Glass Lewis Publishes Updates to 2019 U.S. Voting Policy Guidelines
Glass Lewis & Co., Inc., the corporate governance advisory services firm, has published the updates that it has made to its voting policy guidelines on executive compensation for U.S. companies for the 2019 proxy season. Among the various updates, Glass Lewis will generally recommend against the re-election of the Nominating Committee chair of the Board of Directors at companies with no female members, may recommend against the re-election of Compensation Committee members at smaller reporting companies that have materially decreased the disclosure in their Compensation Discussion and Analysis, and will be taking a closer look at compensation recovery (“clawback”) policies that go beyond the minimum legal requirements.
Other than its board gender diversity policy, which take effect for annual meetings of shareholders held on or after January 1, 2019, we expect that the updated Glass Lewis policies will be effective for annual meetings held after February 1, 2019, consistent with its historical practice.
Glass Lewis 2019 Policy Updates
Glass Lewis recently published updates to its corporate governance and executive compensation policies for U.S. companies for the 2019 proxy season. In contrast to the past few years, this year’s updates (and, for that matter, clarifications of current policies) are wide-ranging and have the potential to significantly impact the pay programs of technology and life sciences companies.
The key updates that affect Glass Lewis’ executive compensation-related and broader policy guidelines are as follows.
Board Gender Diversity
For annual meetings of shareholders held on or after January 1, 2019, Glass Lewis will generally recommend voting against the Nominating Committee chair of a Board of Directors that has no female members. Depending on other factors, including the size of the company, the industry in which it operates, and its corporate governance profile, this against recommendation may be extended to the other members of the nominating committee. For companies headquartered in California – where state law now requires at least one female board member by the end of 2019 – Glass Lewis will generally recommend voting against the chair of the Nominating Committee if there is not at least one woman on the board, unless the company has disclosed a clear plan for how they intend to address the issue prior to the end of 2019.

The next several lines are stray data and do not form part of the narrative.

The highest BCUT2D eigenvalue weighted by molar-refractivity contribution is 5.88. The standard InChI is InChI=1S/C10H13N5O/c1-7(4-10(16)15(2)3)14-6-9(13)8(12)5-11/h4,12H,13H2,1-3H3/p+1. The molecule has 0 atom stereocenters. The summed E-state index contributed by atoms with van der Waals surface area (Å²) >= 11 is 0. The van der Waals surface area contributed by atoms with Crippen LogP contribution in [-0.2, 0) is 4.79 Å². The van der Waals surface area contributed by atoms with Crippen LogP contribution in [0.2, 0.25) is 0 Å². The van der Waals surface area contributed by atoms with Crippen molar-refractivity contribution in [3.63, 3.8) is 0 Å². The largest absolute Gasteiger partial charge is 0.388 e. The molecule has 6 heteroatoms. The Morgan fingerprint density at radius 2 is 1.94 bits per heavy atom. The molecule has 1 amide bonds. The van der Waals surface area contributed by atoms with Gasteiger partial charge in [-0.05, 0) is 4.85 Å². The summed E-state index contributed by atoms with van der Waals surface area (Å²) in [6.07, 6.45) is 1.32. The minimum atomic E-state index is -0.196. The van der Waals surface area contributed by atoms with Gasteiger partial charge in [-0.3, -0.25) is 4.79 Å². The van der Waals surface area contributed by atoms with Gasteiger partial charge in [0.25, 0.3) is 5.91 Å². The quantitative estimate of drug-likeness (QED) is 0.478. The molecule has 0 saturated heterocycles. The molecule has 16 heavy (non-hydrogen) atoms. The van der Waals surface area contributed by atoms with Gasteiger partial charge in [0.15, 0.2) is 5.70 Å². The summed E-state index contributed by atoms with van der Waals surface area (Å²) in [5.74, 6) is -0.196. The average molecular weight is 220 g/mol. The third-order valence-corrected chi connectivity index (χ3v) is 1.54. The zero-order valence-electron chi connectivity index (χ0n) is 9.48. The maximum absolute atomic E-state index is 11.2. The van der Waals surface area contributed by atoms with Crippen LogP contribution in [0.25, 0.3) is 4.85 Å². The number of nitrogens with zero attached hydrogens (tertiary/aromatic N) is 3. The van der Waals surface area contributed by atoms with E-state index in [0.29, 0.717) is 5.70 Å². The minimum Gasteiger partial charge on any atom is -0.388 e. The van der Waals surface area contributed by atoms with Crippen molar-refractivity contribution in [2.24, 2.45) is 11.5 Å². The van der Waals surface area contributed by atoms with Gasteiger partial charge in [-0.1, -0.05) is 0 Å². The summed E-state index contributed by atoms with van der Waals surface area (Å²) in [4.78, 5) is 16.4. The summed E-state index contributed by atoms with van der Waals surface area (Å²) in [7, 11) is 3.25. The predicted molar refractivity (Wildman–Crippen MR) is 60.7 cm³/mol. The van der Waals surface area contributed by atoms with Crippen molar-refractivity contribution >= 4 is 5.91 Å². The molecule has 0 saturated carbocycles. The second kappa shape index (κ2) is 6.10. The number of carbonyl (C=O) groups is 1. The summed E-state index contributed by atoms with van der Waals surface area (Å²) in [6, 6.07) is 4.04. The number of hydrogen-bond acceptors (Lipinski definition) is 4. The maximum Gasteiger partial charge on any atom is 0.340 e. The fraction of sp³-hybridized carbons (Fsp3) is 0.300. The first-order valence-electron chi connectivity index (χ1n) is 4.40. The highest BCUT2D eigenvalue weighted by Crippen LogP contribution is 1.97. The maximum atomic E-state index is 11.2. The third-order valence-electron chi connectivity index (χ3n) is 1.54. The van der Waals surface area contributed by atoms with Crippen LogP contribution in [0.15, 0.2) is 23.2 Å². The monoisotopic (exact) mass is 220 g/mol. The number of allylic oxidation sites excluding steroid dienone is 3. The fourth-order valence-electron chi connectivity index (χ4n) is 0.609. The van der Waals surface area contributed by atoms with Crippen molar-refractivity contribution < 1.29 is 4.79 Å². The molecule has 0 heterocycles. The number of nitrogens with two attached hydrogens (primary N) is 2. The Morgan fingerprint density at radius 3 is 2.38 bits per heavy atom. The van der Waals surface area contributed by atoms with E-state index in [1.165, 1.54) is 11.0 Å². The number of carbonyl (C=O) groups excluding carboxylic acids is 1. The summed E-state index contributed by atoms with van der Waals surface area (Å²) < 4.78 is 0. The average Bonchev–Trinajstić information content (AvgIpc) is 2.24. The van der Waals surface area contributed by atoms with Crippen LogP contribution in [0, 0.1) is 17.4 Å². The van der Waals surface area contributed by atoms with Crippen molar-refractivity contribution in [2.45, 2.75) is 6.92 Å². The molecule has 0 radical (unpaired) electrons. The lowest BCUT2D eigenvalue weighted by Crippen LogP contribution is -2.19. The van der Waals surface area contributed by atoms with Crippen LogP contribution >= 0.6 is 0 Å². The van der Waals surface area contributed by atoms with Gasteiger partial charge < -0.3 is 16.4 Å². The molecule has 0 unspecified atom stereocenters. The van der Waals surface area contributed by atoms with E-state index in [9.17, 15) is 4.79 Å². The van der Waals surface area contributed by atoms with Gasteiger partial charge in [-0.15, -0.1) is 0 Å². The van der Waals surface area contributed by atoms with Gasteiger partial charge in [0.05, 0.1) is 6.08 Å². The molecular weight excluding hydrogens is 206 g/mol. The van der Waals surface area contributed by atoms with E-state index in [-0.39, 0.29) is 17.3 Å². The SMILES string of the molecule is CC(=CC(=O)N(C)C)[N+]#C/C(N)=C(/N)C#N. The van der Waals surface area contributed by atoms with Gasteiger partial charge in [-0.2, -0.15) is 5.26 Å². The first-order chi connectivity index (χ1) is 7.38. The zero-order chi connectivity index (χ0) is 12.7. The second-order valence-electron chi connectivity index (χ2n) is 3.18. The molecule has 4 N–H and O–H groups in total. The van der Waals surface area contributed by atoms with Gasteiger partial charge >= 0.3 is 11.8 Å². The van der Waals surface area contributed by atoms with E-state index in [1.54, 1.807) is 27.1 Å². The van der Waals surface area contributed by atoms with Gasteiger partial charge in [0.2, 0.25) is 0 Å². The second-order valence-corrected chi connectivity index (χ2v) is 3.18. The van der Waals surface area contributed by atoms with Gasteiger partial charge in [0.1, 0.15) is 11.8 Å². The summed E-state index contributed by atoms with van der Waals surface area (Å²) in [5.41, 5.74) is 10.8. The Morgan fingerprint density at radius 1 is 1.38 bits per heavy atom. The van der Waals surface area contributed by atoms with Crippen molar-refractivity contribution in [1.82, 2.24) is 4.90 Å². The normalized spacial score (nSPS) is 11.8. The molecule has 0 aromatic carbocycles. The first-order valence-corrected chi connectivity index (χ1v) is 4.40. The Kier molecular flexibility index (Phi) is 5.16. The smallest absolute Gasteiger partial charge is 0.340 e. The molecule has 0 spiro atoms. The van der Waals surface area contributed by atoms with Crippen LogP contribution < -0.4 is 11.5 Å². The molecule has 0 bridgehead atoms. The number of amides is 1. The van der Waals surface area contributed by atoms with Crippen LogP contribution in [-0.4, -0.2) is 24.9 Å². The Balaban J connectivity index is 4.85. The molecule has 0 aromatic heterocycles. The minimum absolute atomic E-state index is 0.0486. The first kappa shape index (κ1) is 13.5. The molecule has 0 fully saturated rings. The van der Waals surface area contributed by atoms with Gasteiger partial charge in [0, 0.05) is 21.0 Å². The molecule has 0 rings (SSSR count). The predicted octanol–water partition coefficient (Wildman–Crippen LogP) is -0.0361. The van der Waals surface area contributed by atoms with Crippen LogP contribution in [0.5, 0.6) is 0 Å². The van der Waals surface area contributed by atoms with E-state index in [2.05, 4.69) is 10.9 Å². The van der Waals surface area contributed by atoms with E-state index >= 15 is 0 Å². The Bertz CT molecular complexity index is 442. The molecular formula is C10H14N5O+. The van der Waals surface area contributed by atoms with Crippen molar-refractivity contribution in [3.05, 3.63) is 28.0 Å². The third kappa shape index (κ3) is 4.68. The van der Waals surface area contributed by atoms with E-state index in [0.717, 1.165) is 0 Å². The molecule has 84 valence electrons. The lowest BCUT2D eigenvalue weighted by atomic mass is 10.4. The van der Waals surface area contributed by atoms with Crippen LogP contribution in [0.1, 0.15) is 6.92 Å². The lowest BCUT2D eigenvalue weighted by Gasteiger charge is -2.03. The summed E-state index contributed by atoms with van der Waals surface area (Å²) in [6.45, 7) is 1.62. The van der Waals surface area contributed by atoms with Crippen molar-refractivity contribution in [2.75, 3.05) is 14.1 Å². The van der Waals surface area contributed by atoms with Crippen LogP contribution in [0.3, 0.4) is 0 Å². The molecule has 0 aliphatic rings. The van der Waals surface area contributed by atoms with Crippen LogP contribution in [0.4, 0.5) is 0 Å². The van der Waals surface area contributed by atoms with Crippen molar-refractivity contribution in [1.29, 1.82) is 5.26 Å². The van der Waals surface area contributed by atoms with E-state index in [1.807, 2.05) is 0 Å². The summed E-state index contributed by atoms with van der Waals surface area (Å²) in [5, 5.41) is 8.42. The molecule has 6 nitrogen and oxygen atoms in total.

In all cases, Glass Lewis will review a company’s disclosure of its diversity considerations and may refrain from recommending shareholders vote against directors of companies outside the Russell 3000 index, or when boards have provided a sufficient rationale for not having any female board members.
Executive Compensation Disclosure for Smaller Reporting Companies
In June 2018, the SEC amended the definition of a “smaller reporting company” (“SRC”) by increasing the size of the “public float” ceiling for SRC status from $75 million to $250 million. As a result, approximately 1,000 current public reporting companies that previously did not qualify for such status now do so qualify. This has dramatic consequences for such companies’ executive compensation disclosure. For example, SRCs are only required to disclose two years of summary compensation table information rather than three, and only for three named executive officers rather than five. Additionally, SRCs are not required to provide a Compensation Discussion and Analysis (“CD&A”), as well as many of the ancillary compensation tables.
In response, Glass Lewis indicates that they will consider the impact of any materially decreased CD&A disclosure for affected companies when formulating their recommendations and may consider recommending against members of the Compensation Committee where a reduction in disclosure substantially impacts shareholders’ ability to make an informed assessment of a company’s executive pay practices.
In recent years, several companies have granted large equity awards that are intended to cover multiple years rather than smaller awards that are granted annually. (Often these awards are accompanied by a commitment to grant no further equity awards to the recipient for a specified number of years.) Glass Lewis has indicated that these so-called “front-loaded” equity awards will be subject to particular scrutiny in their analysis of an executive compensation program. When evaluating such awards, it will take into consideration the quantum and design, as well as the rationale for granting awards using this structure. When companies grant “front-loaded” awards, Glass Lewis expects that they will commit to not granting additional awards for a specified period. In cases where a company breaks this commitment, Glass Lewis may recommend against the executive compensation program unless a convincing rationale is provided.
Excise Tax “Gross-Ups”
Glass Lewis will treat the inclusion of new excise tax “gross-up” provisions as an additional factor that may contribute to an unfavorable voting recommendation on a Say-on-Pay proposal, or even a recommendation against the Compensation Committee chair and/or the entire Compensation Committee. Depending on the circumstances, in cases where a company ignores a previous commitment to not provide any such “gross-ups,” Glass Lewis may recommend against members of the Compensation Committee.